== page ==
Read Advisory Board's take: Why this is a perfect example of "systemness"
Health care facilities that need expensive medical equipment often have two options: buy the equipment outright or rent it. But Kaiser Permanente came up with an alternative solution that eventually led to an Amazon Prime-like ordering service that saved the health system $8.6 million in two years alone, Beth Jones Sanborn reports for Healthcare Finance.
A unique solution to a costly dilemma
Ronald Loo, chair of the Kaiser's Inter-Regional Chiefs of Urology and co-lead of Kaiser's Health Innovation Team, said the idea was born about 10 years ago, when Kaiser was preparing to open a procedure center. The center was going to need a so-called shock wave machine, which uses sound waves to break up kidney stones instead of surgery.
But while it's important to have on hand, Jones Sanborn reports that those machines are rarely used—often only about once a week—and cost about $500,000 to purchase. Rental costs also would run high, according to Loo.
So Loo did some research and discovered a few sister centers that were each renting the same machine. Rather than have each center pay a rental company for the machines, Loo decided to buy one machine that could be shared among them.
They created a schedule, and each center got the machine on a different day. Loo hired external technicians to transport the machine to each location as part of a pilot that was dubbed the "Loo Haul."
Within one year, the Loo Haul saved $500,000, according to Loo. "I essentially saved enough money to buy a new machine every single year if that's what we wanted to do."
Kaiser's version of Amazon Prime
After seeing initial success, Kaiser sought to build on the program and make it work similarly to Amazon Prime, Loo said. Under the Prime-like model Loo envisioned, clinicians would be able to use a system to order something they'd need rather than calling to rent it.
To make the idea a reality, Kaiser worked with Cohealo, a technology-enabled services company that increases utilization of health system capital equipment. Today, the program includes four million members and several hundred locations.
The goal, at the outset, was to save on avoided rentals and avoided capital spending on new equipment. Over the last two years, Kaiser has succeeded on those fronts, saving $8.6 million under the program, Jones Sanborn reports.
But perhaps "more importantly," Jones Sanborn writes, "the program has opened their eyes to the true utilization of all equipment."
Loo said, "For any of the executives that are out there, if they walk into any of their hospitals and they turn to somebody in the hospital and they point to a piece of equipment and they ask 'can you tell me how often we use this piece of equipment or when is the last time we used it or what's our cost per case for this equipment?' nobody will be able to tell them that."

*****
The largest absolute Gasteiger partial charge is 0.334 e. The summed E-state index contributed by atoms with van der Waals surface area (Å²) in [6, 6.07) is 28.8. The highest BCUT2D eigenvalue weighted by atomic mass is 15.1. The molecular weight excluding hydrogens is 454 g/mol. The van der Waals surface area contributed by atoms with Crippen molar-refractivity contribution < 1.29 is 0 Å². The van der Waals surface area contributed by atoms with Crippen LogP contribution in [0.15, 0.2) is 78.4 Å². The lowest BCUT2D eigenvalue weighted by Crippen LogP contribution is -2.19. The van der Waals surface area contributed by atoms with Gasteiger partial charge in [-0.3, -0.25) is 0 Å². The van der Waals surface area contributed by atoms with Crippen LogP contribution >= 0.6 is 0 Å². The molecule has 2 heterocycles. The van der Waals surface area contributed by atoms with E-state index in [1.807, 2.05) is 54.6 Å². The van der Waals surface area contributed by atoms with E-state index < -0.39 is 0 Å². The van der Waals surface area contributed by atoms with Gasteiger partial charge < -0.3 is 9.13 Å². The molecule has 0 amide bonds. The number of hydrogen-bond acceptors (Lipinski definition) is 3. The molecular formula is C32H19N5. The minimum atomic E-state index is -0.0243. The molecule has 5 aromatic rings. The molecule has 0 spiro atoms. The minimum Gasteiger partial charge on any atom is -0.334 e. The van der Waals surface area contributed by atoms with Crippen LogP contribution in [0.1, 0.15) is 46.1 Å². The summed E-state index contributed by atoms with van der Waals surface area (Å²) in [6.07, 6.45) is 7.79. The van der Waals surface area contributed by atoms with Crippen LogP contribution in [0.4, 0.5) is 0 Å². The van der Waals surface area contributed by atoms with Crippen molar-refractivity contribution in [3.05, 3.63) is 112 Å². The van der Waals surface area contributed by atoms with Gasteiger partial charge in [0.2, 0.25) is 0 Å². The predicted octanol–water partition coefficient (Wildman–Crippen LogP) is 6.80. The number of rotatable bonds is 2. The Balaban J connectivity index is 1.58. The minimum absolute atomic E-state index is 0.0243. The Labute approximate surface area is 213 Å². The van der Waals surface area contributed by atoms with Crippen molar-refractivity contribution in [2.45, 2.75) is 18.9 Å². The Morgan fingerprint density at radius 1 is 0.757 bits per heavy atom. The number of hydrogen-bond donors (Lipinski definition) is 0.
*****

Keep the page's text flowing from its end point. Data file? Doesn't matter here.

Now, Kaiser knows how frequently equipment is used, where it's used, and by whom.
"It's like Goldilocks. You don't want to have too much or too little of anything," Loo said. "For a system like ours, what that translates into are more dollars available to protect patient care. That's the story" (Jones Sanborn, Healthcare Finance News, 1/22).
Advisory Board's take
Emily Connelly, Senior Consultant, Health Care Advisory Board
I like this story for two reasons. First, it shows us the silver lining on the cloud of financial strain facing so many hospitals and health systems: these challenges are spurring problem solving and generating innovative solutions. As their margins decline, provider organizations will need to keep getting creative in finding efficiencies in all aspects of their operations in order to find the savings they will need.
“[Cost] challenges are spurring problem solving and generating innovative solutions.”
Second, this is a great example of how it actually is possible to find cost reduction opportunities through "systemness." As many experts have observed, mergers and acquisitions (M&A) among providers haven't always generated the economies of scale many had hoped for. As health systems grow, they tend to end up with the same cost structures replicated in multiple locations. But with this "Loo Haul" example, we see a system finding a way to tap into the systemness advantage—maximizing the ROI on an expensive resource by coordinating and sharing between sites. This is just one example of the potential advantages and savings opportunities available to providers that are part of a system, especially if the system's facilities are geographically close to each other. There are many other options out there if system and site leaders can keep their focus on finding and realizing those opportunities.
Hospitals and health systems will need to use a mix of innovative and tried-and-true cost containment strategies to maintain their margins. Our recent research report, Toward True Sustainability, includes profiles of organizations implementing a wide range of tactics to manage expenses. Download the briefing to see more examples of how "systemness" can work in action.
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